AFRICA: Global and Regional Threats Assessed in Somalia, Nigeria, the Sahel
Reason for Concern
Africa may have had some of the fastest growing economies in 2013, but the intelligence organizations that are the eyes and ears of the U.S. government, say several countries of the world’s second-largest, and second-most-populous continent are likely to experience unrest in 2014.
Last week the 17 government departments and agencies that make up the nation’s intelligence community, presented their annual assessment of global and regional threats confronting the United States and its friends and allies. They include terrorism, transnational crime, the proliferation of nuclear arms and other weapons of mass destruction, cyber threats, economic disruptions and potential shortages of natural resources from food and water to energy.
The 31-page unclassified summary of Senate testimony about their threat assessment also includes dangers facing several regions of the world. Here’s a look at the problems facing North Africa and Sub-Saharan Africa:
“The continent has become a hothouse for the emergence of extremist and rebel groups, which increasingly launch deadly asymmetric attacks, and which government forces often cannot effectively counter due to a lack of capability and sometimes will,” the report states.
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In the Sahel, the dry-scrub area bordering the Sahara Desert, the governments in Chad, Niger, Mali and Mauritania are at risk to terrorist retribution for their support of the January 2013 French-led international military intervention in Mali. But the region faces other pressures from a growing youth population and marginalized ethnic groups (like the Tuaregs of Mali) who are frustrated by a lack of government services, unemployment and poor living standards. Compounding the issue: corruption, illicit economies, smuggling and poor living standards.
In Somalia, which is just starting to climb back up from decades as a failed state, the young government is threatened by persistent political infighting, weak leadership from President Hassan Sheikh Mohamud and ill-equipped government institutions. There’s another challenge, the increasingly violent al-Shabaab Islamist group which has been conducting asymmetric attacks against government facilities and Western targets in and around the capital Mogadishu.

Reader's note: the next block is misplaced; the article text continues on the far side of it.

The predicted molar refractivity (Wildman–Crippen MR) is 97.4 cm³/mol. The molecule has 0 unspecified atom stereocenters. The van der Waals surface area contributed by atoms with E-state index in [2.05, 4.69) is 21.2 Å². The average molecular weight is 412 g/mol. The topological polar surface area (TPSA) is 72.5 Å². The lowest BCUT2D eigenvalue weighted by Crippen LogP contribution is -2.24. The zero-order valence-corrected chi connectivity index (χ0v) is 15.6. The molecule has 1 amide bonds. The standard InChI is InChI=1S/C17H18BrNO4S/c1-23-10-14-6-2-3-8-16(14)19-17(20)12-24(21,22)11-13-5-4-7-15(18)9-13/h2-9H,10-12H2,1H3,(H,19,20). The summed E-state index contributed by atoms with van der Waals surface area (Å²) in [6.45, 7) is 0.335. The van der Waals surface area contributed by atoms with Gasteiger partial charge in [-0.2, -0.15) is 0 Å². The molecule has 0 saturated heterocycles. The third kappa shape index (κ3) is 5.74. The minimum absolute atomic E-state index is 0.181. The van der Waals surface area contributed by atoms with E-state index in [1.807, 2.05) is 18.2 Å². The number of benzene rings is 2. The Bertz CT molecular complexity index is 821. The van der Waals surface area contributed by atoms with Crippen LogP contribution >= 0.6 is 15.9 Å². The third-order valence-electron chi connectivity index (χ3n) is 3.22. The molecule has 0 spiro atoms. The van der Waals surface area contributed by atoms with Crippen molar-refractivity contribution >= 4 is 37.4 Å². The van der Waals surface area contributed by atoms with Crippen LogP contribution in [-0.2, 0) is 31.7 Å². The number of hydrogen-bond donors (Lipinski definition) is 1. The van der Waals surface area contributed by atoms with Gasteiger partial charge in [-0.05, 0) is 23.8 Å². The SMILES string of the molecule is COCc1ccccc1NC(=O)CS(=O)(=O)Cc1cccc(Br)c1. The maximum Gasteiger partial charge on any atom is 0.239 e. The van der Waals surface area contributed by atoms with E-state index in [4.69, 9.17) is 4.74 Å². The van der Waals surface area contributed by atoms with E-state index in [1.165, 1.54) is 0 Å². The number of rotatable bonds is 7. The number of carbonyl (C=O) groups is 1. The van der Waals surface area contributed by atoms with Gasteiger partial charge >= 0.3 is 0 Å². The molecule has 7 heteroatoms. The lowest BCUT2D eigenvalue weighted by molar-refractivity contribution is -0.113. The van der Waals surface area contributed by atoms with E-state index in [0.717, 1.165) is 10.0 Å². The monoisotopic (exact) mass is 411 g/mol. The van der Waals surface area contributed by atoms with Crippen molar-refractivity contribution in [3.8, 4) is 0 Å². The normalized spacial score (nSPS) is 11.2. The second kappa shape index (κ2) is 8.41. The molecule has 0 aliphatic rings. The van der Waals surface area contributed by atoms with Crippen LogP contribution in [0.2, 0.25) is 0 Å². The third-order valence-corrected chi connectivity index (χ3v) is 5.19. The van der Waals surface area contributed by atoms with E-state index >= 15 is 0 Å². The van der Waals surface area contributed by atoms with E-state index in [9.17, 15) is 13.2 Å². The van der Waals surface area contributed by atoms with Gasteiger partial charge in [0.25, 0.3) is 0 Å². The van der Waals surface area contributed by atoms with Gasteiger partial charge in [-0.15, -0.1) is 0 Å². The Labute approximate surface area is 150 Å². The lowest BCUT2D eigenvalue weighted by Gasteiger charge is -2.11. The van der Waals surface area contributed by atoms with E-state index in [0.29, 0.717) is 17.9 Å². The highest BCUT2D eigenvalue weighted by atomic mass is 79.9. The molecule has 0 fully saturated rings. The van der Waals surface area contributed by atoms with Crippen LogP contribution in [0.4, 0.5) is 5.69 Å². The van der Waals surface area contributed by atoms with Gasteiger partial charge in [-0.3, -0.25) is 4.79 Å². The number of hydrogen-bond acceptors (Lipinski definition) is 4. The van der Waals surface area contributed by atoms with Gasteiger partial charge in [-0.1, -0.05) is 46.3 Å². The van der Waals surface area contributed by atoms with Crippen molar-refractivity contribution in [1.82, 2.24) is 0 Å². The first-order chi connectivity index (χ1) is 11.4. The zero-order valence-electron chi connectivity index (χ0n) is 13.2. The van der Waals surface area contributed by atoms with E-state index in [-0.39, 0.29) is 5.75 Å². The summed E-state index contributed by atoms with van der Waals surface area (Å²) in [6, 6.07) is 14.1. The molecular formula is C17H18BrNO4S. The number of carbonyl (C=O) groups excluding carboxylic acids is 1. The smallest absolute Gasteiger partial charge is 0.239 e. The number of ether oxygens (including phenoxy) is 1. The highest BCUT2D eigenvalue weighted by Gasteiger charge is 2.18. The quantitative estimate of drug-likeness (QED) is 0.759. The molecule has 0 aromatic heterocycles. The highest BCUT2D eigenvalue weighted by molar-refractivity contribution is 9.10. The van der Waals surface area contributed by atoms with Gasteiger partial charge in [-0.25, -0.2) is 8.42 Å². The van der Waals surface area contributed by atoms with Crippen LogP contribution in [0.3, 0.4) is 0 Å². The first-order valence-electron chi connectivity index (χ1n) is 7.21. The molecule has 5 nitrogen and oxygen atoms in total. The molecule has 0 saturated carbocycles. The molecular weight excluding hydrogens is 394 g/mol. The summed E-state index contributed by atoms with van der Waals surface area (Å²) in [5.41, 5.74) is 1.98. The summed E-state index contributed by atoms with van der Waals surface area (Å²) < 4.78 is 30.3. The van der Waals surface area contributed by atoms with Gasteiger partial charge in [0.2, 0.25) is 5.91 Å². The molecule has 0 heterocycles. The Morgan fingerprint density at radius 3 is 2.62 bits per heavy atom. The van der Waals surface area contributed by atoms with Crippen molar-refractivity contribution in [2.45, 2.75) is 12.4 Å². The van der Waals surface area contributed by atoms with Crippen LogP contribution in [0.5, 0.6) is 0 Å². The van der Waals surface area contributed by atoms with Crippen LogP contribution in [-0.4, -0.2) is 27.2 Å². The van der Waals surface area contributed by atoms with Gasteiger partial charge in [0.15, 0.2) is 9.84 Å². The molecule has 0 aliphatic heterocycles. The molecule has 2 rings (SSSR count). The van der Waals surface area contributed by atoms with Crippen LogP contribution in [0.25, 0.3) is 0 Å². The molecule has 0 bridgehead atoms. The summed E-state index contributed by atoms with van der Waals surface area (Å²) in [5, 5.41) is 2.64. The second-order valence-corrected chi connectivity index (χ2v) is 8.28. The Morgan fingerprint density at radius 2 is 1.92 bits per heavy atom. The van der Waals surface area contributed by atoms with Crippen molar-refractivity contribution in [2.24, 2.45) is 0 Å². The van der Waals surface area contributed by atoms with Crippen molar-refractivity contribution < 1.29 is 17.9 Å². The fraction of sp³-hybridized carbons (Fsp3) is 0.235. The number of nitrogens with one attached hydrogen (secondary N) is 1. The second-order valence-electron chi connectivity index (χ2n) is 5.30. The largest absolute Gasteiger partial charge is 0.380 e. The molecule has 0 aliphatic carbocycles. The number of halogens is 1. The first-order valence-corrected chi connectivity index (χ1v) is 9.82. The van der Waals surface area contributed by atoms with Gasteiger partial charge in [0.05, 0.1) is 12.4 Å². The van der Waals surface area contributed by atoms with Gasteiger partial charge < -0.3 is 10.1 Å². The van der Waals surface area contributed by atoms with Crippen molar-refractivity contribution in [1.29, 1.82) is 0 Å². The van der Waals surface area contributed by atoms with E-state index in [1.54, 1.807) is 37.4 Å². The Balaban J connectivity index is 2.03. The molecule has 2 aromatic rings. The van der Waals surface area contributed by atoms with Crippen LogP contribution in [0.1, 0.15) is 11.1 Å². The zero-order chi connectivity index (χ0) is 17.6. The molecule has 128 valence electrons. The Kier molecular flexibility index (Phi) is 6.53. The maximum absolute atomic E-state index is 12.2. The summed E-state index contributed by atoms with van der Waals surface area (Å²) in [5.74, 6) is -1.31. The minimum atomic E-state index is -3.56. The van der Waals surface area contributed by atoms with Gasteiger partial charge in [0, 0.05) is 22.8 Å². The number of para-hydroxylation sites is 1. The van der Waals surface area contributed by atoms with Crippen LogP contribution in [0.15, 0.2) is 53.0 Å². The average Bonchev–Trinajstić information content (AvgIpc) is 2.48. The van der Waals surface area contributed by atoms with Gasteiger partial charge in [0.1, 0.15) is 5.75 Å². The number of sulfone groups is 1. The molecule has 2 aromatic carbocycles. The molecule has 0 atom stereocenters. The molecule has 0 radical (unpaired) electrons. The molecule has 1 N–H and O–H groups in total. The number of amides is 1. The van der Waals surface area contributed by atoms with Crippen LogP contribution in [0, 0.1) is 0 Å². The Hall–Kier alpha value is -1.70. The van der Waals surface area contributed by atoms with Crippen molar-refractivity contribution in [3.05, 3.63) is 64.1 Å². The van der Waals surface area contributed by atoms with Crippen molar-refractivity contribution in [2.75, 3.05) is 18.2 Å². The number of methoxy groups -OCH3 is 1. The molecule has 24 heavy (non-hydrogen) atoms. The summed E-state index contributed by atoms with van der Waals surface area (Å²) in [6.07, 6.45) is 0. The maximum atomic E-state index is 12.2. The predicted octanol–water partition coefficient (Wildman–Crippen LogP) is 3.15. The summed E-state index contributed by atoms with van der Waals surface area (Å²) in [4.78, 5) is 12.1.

East African governments have beefed up their security and policing partnerships since the deadly al-Shabaab inspired attack last September on the Westgate shopping mall in Nairobi, Kenya. But the IC folks think those governments will have difficulty protecting a wide range of potential targets. They told Congress that al-Shabaab-associated networks might be planning additional attacks in Kenya and throughout the region including Burundi, Djibouti, Ethiopia and Uganda to punish those troops that deployed troops to Somalia in support of its government.
In Nigeria, rising political tensions and violent internal conflicts are likely in the lead-up to Nigeria’s 2015 election, according to the U.S. Intelligence community. Nigeria faces critical terrorism threats from the violent Islamist group Boko Haram and persistent extremism in the predominantly Muslim north where “economic stagnation and endemic poverty prevail amid insecurity and neglect.” In the oil-rich south, the economy centered on Lagos, is one of the fastest growing in the world. These disparities and domestic challenges could mean the waning of leadership from Africa’s most populous country (174.5 million) and possibly hurt its ability to deploy peacekeepers around the continent.
Entry filed under: Africa, Counter Insurgency, Counter Terrorism, International Crime, International Relief, National Security and Defense, Peacekeeping, Special Operations, Technology, Unconventional Warfare, Weaponry and Equipment. Tags: Africa, al-Shabaab, Boko Haram, Counter Insurgency, counter terrorism, East Africa, Kenya, Mali, National Threat Assessment, Nigeria, Sahel, Somalia, Special Operations, Topics, U.S. Intelligence Community.